Johannes Kepler's theories of the universe were notable for hypothesizing that the universe was created on April 27, 4977 B.C. and that the planets orbit in an elliptical pattern rather than a circular pattern. His theory superseded previous theories which postulated that planets move in circular orbits at constant speeds.Know More
Kepler based his theories on the ideas of Copernicus, who had previously proposed that the sun, rather than the Earth, was the center of the solar system. Working from this perspective, Kepler began to carefully observe the motion of the planets, particularly Mars. After obtaining a telescope from Galileo Galilei and improving its design, he realized that the orbit of Mars did not fit into a circular pattern. From this observation, he began to formulate his theory that the planets moved in ellipses rather than circles.
This theory led to his later theories of planetary motion, which stated that the speed of a planet's motion is determined by its distance from the sun. Although his theory about the origin of the universe has been discredited by modern astronomy, his laws of planetary motion have proven widely influential in the development of later scientific theories, including Isaac Newton's law of gravity.Learn more about Universe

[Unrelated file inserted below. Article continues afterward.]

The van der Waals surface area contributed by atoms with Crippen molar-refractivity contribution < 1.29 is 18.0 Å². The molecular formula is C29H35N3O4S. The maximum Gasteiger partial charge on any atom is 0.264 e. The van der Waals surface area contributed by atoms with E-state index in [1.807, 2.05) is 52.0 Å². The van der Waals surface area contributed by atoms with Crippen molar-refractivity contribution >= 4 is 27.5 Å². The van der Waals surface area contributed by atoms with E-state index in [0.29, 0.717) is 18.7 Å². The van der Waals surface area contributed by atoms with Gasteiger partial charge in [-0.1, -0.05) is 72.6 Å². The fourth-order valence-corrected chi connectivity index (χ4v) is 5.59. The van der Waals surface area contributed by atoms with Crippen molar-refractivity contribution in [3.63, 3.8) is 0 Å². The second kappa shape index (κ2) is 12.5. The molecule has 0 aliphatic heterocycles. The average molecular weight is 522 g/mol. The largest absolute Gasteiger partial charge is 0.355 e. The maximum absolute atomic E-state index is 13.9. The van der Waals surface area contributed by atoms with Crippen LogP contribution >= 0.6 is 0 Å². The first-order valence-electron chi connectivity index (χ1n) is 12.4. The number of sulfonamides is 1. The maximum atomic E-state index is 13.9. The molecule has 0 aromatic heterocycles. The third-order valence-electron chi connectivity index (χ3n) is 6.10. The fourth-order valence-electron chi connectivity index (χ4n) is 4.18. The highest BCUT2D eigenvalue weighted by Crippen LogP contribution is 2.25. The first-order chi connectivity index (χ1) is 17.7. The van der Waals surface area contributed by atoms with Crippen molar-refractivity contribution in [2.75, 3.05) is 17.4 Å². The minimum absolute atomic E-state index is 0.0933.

The achievement motivation theory of John Atkinson and David McClelland is one of the most highly cited theories of motivation in contemporary psychology. This theory was proposed as the result of their research that focused on motivators for cognitive processes, like the expected or perceived value of the results of an action. The achievement motivation theory was published in 1953.Full Answer >
The belief of early astronomers that the Earth was the center of the universe stemmed from limited astronomical tools and geocentric attitudes. The Ptolemaic Model, developed around 100 A.D., presented the Earth-centered solar system in which most early Roman astronomers believed.Full Answer >
Ptolemy's model of the universe was geocentric, containing the Earth at the center with a series of circles, called deferents, moving outward from the Earth, containing the moon, Mercury, Venus, the sun, Mars, Jupiter and Saturn. Ptolemy placed fixed stars and the Primum Mobile in the spheres after Saturn.Full Answer >
Gravity holds the universe together by keeping the large bodies that make up the universe together. It keeps the Earth in orbit around the sun, the sun in orbit around the center of the Milky Way and the Milky Way bound to other nearby galaxies known as the Local Group.Full Answer >